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I am learning C/C++/Oracle/Unix.

I am thinking of developing some application on my own, but I have no Idea what else is required.

If you take an example of C++. I have very basic knowledge of it (data types, OOP concepts, vectors, file handling, exception handling, etc). I am not an expert though. I have just read one book about C++ and don't know much about graphics in C++.

I went to codeplex.com (an open source website for programming and development) they had some projects in C++ that are looking for developers.

Now this looks way beyond my knowledge but I want to buld something. If not, I want to learn more to do it but I have no clue where to begin and what material topics, books to read.

There so many things involved with an application: .exe files, .dll files and many more

1) Am I thinking in the right direction?

2) Is it possible to do it alone or be a part of such big open source projects online? What are the things that I need to collect online and study?

Please help, if possible please provide the topics, books, websites that might help me to study and proceed to achieve my goal.

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On SO, there is a question about a list of recommended C++ books. Try finishing to read through some of those books, along with working out the exercises in them. That will be a start. –  vpit3833 Apr 28 '11 at 5:52
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2 Answers

up vote 1 down vote accepted

In addition to C++, you should study the libraries, APIs and frameworks used in the individual projects. For example, if you're planning to help develop a 2D game that uses SDL, you will need to learn SDL.

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Thanks, it helps –  mukesh Apr 28 '11 at 6:54
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You can always pick a project and start small. Find something on the bug list that you can do, that involves fairly small changes to the code, and fix it. Do a good job, and make sure you do everything the project guidelines tell you to, and test it well. If you get criticism from the developers that's more than "Go away, kid, you bother me", read it, make sure you understand it, and do things the way they say. That way, you have the satisfaction of having made a real, if minor, contribution, and people are likely to notice that you did it correctly. Most projects are interested in people who contribute more work than they cause, and taking somebody's patch without the documentation update or test case and written to different standards can be more work than writing one's own.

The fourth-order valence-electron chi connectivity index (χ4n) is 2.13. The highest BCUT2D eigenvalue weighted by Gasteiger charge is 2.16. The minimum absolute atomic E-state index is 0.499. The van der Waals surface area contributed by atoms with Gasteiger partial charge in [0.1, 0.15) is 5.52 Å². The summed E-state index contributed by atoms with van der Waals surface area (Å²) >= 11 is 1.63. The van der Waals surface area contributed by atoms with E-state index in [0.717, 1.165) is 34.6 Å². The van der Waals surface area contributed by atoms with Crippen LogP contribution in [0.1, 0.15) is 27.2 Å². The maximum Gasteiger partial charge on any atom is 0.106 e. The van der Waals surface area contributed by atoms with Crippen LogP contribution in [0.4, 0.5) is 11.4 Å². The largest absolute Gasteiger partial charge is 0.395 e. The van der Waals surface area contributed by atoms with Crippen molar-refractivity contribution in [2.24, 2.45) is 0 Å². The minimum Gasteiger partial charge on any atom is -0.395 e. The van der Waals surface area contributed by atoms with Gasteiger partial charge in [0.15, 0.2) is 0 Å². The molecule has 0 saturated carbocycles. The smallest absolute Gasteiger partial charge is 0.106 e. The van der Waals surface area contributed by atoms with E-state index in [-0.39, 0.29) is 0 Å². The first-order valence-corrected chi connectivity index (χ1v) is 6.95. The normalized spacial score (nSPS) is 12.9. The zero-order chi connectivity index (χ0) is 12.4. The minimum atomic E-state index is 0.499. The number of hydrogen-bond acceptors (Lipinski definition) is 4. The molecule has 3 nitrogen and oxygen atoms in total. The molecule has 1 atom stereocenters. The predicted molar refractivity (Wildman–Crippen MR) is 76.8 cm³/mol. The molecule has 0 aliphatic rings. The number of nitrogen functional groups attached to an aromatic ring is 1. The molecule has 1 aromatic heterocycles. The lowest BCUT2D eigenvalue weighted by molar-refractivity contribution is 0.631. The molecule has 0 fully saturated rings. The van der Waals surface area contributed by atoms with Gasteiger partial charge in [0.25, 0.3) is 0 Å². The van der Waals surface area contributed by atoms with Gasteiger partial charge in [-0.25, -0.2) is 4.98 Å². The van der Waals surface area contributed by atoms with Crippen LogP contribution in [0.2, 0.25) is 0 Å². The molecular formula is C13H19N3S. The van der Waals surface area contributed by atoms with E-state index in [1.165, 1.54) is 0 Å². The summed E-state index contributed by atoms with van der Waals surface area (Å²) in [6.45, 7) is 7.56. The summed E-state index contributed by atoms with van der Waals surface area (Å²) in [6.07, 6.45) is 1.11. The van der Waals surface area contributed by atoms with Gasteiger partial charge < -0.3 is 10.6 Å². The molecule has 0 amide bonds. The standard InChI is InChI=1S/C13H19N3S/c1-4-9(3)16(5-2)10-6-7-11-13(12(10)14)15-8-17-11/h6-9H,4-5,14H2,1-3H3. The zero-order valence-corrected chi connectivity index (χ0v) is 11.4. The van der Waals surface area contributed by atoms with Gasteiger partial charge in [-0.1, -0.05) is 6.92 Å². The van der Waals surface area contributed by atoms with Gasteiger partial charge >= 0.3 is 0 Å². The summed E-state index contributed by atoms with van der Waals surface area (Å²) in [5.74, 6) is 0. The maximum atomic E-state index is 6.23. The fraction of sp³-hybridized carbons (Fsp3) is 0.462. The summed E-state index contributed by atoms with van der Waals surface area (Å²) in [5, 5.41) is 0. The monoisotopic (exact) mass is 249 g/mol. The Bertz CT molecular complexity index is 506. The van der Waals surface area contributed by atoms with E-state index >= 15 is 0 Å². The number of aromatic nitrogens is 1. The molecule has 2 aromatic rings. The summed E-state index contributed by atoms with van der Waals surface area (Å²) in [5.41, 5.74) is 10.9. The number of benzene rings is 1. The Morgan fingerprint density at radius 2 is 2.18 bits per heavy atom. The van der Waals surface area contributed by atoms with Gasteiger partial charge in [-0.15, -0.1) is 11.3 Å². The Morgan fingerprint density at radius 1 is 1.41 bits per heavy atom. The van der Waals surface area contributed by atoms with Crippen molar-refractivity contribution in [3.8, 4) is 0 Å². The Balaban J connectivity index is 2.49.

Combine this with further study. C++ is a big language with an unpleasant number of difficulties you can get into. Scott Myers' "Effective" series and Herb Sutter's "Exceptional C++" series won't teach you the big picture, but are good at showing you where the dark corners are and what to do about them. There's an excellent book list on Stack Overflow. There are doubtless other things to learn, such as the libraries the project uses and perhaps domain knowledge.

Don't expect to understand everything at once. That doesn't happen. Work on it here and there, and you'll slowly get a better understanding of the codebase.

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